ACKNOWLEDGMENTS

This work was financially supported by grants from the Graduated School and the Faculty of Science Research Fund, Prince of Songkla University, contract no.1-2559-02-013. The authors also gratefully acknowledge the Department of Physiology, Faculty of Science, Prince of Songkla University, Hatyai, Songkhla 90112, Thailand.

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  16. Gatch MB, Taylor CM, Forster MJ (2013) Locomotor stimulant and discriminative stimulus effects of ‘bath saltG’ cathinones. Behav Pharmacol 24: 437–447.
    [PUBMED] [CROSSREF]
  17. Hendeles L (1993) Selecting a decongestant. Pharmacotherapy 13: 129S-134S.
    [PUBMED]
  18. Hikida T, Kimura K, Wada N, Funabiki K, Nakanishi S (2010) Distinct roles of synaptic transmission in direct and indirect striatal pathways to reward and aversive behavior. Neuron 66: 896–907.
    [PUBMED] [CROSSREF]
  19. Hollander-Rodriguez, JC, Montjoy HL, Smedra B, Prouty JP, Hamilton A, Guthmann R (2017) Do oral decongestants have a clinically significant effect on BP in patients with hypertension? J Fam Pract 66: 1–2.
  20. Iversen SD, Iversen L (1981) Drugs affecting arousal: amphetamines and barbiturates. In: Behavioral Pharmacology. Oxford University Press, New York, p. 149–176.
  21. Kliethermes CL (2015) Conservation of the ethanol-induced locomotor stimulant response among arthropods. Brain Behav Evol 85: 37–46.
    [PUBMED] [CROSSREF]
  22. Krause KH, Dresel SH, Krause J, Kung HF, Tatsch K, Ackenheil M (2002) Stimulant-like action of nicotine on striatal dopamine transporter in the brain of adults with attention deficit hyperactivity disorder. Int J Neuropsychopharmacol 5: 111–113.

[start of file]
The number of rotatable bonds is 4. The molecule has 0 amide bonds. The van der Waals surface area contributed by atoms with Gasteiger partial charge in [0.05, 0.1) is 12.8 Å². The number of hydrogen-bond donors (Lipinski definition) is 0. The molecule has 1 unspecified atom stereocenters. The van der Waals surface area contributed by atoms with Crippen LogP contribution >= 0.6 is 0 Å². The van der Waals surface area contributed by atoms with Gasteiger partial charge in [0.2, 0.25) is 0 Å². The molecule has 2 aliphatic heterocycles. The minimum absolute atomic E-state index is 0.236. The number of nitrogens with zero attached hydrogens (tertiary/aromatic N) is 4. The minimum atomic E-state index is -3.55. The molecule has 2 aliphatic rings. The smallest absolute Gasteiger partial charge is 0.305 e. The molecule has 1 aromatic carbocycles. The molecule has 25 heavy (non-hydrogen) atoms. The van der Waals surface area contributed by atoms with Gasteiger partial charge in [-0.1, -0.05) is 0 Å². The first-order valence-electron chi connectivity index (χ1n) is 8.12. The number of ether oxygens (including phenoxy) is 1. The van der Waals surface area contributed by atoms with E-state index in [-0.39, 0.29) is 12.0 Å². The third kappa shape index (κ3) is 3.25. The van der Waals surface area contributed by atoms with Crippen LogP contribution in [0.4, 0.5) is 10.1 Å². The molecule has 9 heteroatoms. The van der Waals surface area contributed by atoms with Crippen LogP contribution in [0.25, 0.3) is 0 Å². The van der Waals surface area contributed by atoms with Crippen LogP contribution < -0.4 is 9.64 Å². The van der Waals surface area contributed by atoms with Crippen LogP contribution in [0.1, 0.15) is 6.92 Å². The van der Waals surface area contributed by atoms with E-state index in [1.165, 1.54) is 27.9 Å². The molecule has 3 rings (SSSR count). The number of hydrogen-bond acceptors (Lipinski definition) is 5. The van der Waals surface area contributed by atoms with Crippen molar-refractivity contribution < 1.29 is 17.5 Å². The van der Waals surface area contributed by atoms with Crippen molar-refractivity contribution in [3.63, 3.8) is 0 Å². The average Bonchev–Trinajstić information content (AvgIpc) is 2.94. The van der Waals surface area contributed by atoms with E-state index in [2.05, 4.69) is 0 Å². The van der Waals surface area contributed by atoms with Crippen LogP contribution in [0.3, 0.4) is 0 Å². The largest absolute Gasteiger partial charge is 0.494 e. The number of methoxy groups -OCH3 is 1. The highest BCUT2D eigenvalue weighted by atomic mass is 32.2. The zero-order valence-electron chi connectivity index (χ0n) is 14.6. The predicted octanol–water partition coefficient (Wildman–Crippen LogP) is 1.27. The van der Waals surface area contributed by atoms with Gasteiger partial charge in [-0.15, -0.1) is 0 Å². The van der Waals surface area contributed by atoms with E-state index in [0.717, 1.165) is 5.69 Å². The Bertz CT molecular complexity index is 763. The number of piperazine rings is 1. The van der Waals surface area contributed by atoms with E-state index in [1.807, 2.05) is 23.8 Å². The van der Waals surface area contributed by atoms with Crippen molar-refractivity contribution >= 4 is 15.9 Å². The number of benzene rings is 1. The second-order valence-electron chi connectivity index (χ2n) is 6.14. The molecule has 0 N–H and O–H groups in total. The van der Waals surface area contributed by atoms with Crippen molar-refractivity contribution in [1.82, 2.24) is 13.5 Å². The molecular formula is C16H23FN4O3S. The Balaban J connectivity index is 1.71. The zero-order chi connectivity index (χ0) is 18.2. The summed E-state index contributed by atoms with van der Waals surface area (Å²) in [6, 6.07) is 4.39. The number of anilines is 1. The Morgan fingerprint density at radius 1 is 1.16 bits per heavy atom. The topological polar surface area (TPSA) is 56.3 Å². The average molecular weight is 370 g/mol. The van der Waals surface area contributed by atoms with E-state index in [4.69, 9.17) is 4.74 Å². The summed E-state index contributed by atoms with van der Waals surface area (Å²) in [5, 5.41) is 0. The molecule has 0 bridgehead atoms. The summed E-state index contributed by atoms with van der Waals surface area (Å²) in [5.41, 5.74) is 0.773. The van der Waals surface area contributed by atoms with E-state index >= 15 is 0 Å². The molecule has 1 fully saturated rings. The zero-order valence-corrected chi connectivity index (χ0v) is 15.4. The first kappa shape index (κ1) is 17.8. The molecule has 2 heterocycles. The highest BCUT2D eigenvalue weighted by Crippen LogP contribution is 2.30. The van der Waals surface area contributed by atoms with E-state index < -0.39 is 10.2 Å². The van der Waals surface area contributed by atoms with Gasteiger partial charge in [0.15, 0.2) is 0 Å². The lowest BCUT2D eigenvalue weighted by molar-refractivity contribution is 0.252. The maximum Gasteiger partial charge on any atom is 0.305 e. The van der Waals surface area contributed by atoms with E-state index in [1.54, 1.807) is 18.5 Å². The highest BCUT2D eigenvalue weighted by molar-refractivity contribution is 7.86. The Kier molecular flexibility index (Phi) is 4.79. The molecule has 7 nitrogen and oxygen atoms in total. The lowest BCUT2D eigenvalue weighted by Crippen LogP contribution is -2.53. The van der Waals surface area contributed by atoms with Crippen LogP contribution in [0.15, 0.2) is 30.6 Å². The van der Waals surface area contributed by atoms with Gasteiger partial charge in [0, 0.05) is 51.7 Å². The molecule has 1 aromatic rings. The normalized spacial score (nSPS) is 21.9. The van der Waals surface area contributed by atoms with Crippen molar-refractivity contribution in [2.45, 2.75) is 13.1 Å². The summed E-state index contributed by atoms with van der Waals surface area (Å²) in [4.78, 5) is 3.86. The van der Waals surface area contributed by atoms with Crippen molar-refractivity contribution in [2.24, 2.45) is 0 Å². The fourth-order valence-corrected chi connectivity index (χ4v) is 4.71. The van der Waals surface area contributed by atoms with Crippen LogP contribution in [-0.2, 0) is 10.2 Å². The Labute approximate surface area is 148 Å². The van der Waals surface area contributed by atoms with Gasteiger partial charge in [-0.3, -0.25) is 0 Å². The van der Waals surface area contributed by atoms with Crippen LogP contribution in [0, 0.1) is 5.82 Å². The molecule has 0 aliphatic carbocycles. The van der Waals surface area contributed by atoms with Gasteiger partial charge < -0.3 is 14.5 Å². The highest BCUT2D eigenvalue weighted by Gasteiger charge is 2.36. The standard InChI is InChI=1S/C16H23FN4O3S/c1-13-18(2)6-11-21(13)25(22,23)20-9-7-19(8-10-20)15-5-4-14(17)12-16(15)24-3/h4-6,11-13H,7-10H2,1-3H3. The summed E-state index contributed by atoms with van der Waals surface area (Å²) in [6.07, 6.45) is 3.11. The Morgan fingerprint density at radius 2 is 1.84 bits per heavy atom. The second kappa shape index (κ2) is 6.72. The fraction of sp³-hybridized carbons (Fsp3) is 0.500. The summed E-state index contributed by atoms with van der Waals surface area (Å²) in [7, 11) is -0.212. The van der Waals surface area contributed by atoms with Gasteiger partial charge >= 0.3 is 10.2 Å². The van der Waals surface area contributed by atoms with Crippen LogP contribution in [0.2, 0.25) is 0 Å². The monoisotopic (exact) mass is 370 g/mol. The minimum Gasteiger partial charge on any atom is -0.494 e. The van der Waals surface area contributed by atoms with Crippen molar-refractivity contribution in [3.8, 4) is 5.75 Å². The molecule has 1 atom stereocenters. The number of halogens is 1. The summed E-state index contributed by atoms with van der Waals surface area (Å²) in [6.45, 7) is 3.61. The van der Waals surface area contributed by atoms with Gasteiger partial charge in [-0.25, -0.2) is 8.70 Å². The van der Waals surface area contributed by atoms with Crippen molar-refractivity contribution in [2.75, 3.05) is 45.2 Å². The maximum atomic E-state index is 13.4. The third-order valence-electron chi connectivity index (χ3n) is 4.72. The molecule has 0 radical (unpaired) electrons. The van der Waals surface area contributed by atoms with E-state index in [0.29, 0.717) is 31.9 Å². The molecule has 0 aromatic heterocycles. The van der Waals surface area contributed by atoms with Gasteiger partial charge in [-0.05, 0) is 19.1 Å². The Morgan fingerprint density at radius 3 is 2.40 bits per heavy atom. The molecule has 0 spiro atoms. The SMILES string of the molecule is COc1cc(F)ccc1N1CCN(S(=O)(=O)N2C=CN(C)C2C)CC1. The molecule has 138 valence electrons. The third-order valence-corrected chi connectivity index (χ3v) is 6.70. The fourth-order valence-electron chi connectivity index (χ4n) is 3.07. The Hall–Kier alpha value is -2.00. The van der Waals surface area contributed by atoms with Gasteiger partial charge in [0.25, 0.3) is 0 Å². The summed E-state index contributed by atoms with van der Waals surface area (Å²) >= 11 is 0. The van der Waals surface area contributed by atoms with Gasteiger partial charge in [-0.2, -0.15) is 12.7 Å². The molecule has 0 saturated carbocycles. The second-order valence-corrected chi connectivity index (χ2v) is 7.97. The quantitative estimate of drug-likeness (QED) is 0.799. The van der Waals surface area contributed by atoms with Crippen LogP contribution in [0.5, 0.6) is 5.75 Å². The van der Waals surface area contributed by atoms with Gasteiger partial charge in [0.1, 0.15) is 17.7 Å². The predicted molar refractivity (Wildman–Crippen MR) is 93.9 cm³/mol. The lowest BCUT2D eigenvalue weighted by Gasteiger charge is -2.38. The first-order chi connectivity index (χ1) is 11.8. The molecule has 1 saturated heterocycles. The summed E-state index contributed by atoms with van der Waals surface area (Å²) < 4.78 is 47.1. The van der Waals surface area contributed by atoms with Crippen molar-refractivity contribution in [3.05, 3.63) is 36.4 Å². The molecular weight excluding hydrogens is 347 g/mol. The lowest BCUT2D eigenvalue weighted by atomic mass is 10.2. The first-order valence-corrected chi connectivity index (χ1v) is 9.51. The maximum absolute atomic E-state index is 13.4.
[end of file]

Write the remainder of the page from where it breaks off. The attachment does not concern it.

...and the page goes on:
[PUBMED] [CROSSREF]
  23. Kumarnsit E, Harnyuttanakorn P, Meksuriyen D, Govitrapong P, Baldwin BA, Kotchabhakdi N, Casalotti S O (1999) Pseudoephedrine, a sympathomimetic agent, induces Fos-like immunoreactivity in rat nucleus accumbens and striatum. Neuropharmacology 38: 1381–1387.
    [PUBMED] [CROSSREF]
  24. Laccourreye O, Werner A, Giroud JP, Couloigner V, Bonfils P, Bondon-Guitton E (2015) Benefits, limits and danger of ephedrine and pseudoephedrine as nasal decongestants. Eur Ann Otorhinolaryngol Head Neck Dis 132: 31–34.
    [PUBMED] [CROSSREF]
  25. Loose I, Winkel M (2004) Clinical, double-blind, placebo-controlled study investigating the combination of acetylsalicylic acid and pseudoephedrine for the symptomatic treatment of nasal congestion associated with common cold. Arzneimittelforschung 54: 513–521.
  26. McKinzie DL, McBride WJ, Murphy JM, Lumeng L, Li TK (2002) Effects of amphetamine on locomotor activity in adult and juvenile alcohol-preferring and -nonpreferring rats. Pharmacol Biochem Behav 71: 29–36.